It’s also worth noting that the PGDL is not the only conversion course now available – courses offering masters, such as those titled ‘MA Law (Conversion)’ have sprung up recently, too. The key thing to remember here is that each institution will title their courses slightly differently, so it’s important to work out what you’re actually being offered at each (and the relevant pros and cons). For example, BPP’s route to achieving the PGDL is sometimes labelled as the ‘Law Foundations Course’. Thorough research comparing what’s on offer (and what suits you) is strongly advised.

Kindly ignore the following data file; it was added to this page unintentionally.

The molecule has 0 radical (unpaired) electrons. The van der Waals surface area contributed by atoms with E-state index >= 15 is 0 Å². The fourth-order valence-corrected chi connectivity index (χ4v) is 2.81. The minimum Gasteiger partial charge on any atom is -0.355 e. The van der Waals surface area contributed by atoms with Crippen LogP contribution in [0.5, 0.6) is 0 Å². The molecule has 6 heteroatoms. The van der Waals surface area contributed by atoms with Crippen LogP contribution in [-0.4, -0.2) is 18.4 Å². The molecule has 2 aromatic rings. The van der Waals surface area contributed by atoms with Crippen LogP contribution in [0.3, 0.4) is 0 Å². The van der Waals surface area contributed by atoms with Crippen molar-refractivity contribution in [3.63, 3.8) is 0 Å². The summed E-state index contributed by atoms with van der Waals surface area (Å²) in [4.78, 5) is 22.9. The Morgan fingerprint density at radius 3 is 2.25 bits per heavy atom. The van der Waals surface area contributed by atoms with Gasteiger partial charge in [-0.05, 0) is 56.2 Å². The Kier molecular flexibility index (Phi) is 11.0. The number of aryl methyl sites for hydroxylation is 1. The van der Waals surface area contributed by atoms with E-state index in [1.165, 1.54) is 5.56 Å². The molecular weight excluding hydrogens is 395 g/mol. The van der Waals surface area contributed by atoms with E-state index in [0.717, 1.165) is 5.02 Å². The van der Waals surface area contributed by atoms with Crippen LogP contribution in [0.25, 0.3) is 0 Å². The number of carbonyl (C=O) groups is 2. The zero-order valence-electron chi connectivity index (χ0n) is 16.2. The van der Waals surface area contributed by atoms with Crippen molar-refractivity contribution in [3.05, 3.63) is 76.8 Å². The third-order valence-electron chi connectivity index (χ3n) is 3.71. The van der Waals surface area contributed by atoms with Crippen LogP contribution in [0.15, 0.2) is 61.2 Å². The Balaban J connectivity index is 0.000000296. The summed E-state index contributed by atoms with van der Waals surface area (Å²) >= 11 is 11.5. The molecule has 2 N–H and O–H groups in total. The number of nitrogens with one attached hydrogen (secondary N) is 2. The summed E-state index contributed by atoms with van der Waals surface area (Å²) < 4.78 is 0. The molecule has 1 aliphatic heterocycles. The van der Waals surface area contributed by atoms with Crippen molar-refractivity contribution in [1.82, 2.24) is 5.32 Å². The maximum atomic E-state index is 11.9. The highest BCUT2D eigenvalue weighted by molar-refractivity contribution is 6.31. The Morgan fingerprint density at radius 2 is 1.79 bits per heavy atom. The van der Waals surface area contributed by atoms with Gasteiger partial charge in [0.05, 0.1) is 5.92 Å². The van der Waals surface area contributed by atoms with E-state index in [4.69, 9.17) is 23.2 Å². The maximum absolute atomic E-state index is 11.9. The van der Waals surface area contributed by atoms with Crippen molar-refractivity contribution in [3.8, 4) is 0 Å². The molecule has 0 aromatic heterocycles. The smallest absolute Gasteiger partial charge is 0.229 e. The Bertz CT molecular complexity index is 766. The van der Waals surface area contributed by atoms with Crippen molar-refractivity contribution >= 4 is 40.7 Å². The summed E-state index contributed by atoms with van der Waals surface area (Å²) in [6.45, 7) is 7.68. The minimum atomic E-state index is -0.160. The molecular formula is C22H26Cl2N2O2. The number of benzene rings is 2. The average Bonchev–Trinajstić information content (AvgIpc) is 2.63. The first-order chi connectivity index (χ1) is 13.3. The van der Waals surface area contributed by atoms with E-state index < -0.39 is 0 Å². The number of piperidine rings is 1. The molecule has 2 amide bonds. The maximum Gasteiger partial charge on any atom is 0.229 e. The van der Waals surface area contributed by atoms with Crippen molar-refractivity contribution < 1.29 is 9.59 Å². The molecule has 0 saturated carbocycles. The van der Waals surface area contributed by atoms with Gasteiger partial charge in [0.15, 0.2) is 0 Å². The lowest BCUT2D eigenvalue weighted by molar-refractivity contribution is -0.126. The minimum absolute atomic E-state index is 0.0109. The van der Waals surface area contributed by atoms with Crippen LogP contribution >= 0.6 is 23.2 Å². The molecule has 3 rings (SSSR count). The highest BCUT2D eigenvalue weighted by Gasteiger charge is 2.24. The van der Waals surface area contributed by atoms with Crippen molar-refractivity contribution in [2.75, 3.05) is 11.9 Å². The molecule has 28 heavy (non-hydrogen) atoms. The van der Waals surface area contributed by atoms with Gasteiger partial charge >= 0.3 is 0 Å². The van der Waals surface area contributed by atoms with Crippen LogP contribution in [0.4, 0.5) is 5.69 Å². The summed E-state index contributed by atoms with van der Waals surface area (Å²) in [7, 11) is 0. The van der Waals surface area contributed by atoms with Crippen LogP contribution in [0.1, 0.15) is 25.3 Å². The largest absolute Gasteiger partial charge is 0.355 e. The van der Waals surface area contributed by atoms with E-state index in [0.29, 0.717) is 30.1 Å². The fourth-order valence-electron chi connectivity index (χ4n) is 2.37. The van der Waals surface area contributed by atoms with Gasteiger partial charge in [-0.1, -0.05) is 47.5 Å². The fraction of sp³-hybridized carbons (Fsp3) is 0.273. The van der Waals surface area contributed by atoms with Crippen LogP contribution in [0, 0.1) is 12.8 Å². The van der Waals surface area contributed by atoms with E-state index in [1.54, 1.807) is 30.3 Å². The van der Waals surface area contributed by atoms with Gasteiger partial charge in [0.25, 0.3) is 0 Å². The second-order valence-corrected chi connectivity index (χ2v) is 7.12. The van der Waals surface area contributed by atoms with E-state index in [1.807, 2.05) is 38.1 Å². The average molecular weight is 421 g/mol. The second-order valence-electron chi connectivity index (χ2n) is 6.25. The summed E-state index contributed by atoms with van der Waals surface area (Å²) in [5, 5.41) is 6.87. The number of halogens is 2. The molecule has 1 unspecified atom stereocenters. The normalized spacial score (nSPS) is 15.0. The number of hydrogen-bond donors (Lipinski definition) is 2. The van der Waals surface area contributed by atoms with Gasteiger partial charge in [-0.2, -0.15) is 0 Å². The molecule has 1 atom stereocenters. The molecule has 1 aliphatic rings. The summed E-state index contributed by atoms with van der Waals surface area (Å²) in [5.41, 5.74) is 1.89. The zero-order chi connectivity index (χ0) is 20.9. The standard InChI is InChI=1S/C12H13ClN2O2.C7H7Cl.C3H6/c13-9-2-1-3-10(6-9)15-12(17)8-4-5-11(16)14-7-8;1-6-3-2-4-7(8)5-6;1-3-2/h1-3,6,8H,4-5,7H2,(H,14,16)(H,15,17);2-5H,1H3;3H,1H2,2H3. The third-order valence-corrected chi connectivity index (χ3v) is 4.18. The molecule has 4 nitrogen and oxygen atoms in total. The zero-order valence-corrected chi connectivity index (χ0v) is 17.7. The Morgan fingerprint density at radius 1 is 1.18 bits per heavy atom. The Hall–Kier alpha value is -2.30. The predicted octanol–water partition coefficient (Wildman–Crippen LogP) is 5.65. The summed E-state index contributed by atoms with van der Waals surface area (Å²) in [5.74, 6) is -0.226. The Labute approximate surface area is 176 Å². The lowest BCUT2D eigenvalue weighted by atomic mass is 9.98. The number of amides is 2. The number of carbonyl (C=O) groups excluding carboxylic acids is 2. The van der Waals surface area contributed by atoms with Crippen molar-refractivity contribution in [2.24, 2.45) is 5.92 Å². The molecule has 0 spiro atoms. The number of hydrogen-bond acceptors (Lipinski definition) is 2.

In short, the PGDL and GDL are both forms of conversion course taken by non-law graduates looking to qualify into legal careers. The GDL has traditionally been the expectation, whereas the introduction of the SQE route has changed things for solicitors, who can now qualify without a conversion course, but will often still choose to complete one – the PGDL (and numerous other courses, such as MA Law Conversion courses) rose to fill that void. Aspiring lawyers deciding on which route is best for them should naturally consider the obvious factors (cost, mode of study, institutions offering the course, etc), but must also keep an eye on what they plan to do next, since the most important difference between the GDL and PGDL remains the fact that the PGDL was designed with the SQE in mind, whereas the GDL has historically suited the LPC. Both courses, however, are reliable and recognised ways for aspiring lawyers with a non-law background to begin their career.